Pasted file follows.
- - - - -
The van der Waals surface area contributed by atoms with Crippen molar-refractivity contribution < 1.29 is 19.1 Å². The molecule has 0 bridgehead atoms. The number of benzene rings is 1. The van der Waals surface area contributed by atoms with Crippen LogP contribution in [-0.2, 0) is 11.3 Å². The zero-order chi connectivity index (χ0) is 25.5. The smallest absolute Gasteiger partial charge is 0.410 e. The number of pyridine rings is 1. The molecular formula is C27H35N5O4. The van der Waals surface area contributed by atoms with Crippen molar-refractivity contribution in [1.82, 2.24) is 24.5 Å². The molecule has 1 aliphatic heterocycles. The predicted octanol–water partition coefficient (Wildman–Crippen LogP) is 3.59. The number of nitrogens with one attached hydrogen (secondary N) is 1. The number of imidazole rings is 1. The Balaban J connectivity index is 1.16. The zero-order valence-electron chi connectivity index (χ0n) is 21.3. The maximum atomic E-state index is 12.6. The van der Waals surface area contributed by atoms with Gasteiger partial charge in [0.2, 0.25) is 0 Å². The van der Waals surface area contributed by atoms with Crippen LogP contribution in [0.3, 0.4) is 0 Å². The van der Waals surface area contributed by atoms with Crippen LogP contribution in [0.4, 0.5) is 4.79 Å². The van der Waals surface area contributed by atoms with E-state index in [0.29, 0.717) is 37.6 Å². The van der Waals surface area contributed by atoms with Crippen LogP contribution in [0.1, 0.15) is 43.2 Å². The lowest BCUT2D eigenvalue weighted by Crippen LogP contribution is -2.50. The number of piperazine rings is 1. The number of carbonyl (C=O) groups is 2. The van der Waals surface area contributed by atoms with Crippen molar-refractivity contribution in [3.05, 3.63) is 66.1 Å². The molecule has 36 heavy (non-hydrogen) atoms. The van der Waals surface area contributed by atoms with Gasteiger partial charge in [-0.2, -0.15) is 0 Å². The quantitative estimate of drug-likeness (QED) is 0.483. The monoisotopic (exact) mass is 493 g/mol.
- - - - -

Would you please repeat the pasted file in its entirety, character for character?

The van der Waals surface area contributed by atoms with Crippen molar-refractivity contribution < 1.29 is 19.1 Å². The molecule has 0 bridgehead atoms. The number of benzene rings is 1. The van der Waals surface area contributed by atoms with Crippen LogP contribution in [-0.2, 0) is 11.3 Å². The zero-order chi connectivity index (χ0) is 25.5. The smallest absolute Gasteiger partial charge is 0.410 e. The number of pyridine rings is 1. The molecular formula is C27H35N5O4. The van der Waals surface area contributed by atoms with Crippen molar-refractivity contribution in [1.82, 2.24) is 24.5 Å². The molecule has 1 aliphatic heterocycles. The predicted octanol–water partition coefficient (Wildman–Crippen LogP) is 3.59. The number of nitrogens with one attached hydrogen (secondary N) is 1. The number of imidazole rings is 1. The Balaban J connectivity index is 1.16. The zero-order valence-electron chi connectivity index (χ0n) is 21.3. The maximum atomic E-state index is 12.6. The van der Waals surface area contributed by atoms with Gasteiger partial charge in [0.2, 0.25) is 0 Å². The van der Waals surface area contributed by atoms with Crippen LogP contribution in [0.3, 0.4) is 0 Å². The van der Waals surface area contributed by atoms with Crippen LogP contribution in [0.4, 0.5) is 4.79 Å². The van der Waals surface area contributed by atoms with E-state index in [0.29, 0.717) is 37.6 Å². The van der Waals surface area contributed by atoms with Crippen LogP contribution in [0.1, 0.15) is 43.2 Å². The lowest BCUT2D eigenvalue weighted by Crippen LogP contribution is -2.50. The number of piperazine rings is 1. The number of carbonyl (C=O) groups is 2. The van der Waals surface area contributed by atoms with Crippen molar-refractivity contribution in [3.05, 3.63) is 66.1 Å². The molecule has 36 heavy (non-hydrogen) atoms. The van der Waals surface area contributed by atoms with Gasteiger partial charge in [-0.2, -0.15) is 0 Å². The quantitative estimate of drug-likeness (QED) is 0.483. The monoisotopic (exact) mass is 493 g/mol.